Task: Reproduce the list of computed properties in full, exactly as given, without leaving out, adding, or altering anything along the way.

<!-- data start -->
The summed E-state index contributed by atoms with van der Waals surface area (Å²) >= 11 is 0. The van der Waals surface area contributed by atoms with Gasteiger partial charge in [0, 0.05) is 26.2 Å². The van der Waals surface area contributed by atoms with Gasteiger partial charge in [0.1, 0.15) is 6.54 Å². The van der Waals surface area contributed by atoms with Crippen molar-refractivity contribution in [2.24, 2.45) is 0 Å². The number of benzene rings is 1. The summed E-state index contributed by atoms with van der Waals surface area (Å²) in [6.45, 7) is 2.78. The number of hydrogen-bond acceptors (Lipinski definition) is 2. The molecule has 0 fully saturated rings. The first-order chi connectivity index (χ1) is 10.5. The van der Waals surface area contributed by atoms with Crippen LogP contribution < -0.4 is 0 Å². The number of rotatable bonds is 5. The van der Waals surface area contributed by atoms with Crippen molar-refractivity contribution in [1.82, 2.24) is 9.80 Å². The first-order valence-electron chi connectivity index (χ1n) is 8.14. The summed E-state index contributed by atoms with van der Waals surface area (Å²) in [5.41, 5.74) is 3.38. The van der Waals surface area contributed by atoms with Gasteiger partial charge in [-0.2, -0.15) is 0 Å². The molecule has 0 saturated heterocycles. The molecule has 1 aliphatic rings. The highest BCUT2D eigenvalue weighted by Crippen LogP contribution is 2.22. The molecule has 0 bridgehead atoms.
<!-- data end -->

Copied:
The summed E-state index contributed by atoms with van der Waals surface area (Å²) >= 11 is 0. The van der Waals surface area contributed by atoms with Gasteiger partial charge in [0, 0.05) is 26.2 Å². The van der Waals surface area contributed by atoms with Gasteiger partial charge in [0.1, 0.15) is 6.54 Å². The van der Waals surface area contributed by atoms with Crippen molar-refractivity contribution in [2.24, 2.45) is 0 Å². The number of benzene rings is 1. The summed E-state index contributed by atoms with van der Waals surface area (Å²) in [6.45, 7) is 2.78. The number of hydrogen-bond acceptors (Lipinski definition) is 2. The molecule has 0 fully saturated rings. The first-order chi connectivity index (χ1) is 10.5. The van der Waals surface area contributed by atoms with Crippen LogP contribution < -0.4 is 0 Å². The number of rotatable bonds is 5. The van der Waals surface area contributed by atoms with Crippen molar-refractivity contribution in [1.82, 2.24) is 9.80 Å². The first-order valence-electron chi connectivity index (χ1n) is 8.14. The summed E-state index contributed by atoms with van der Waals surface area (Å²) in [5.41, 5.74) is 3.38. The van der Waals surface area contributed by atoms with Gasteiger partial charge in [-0.2, -0.15) is 0 Å². The molecule has 0 saturated heterocycles. The molecule has 1 aliphatic rings. The highest BCUT2D eigenvalue weighted by Crippen LogP contribution is 2.22. The molecule has 0 bridgehead atoms.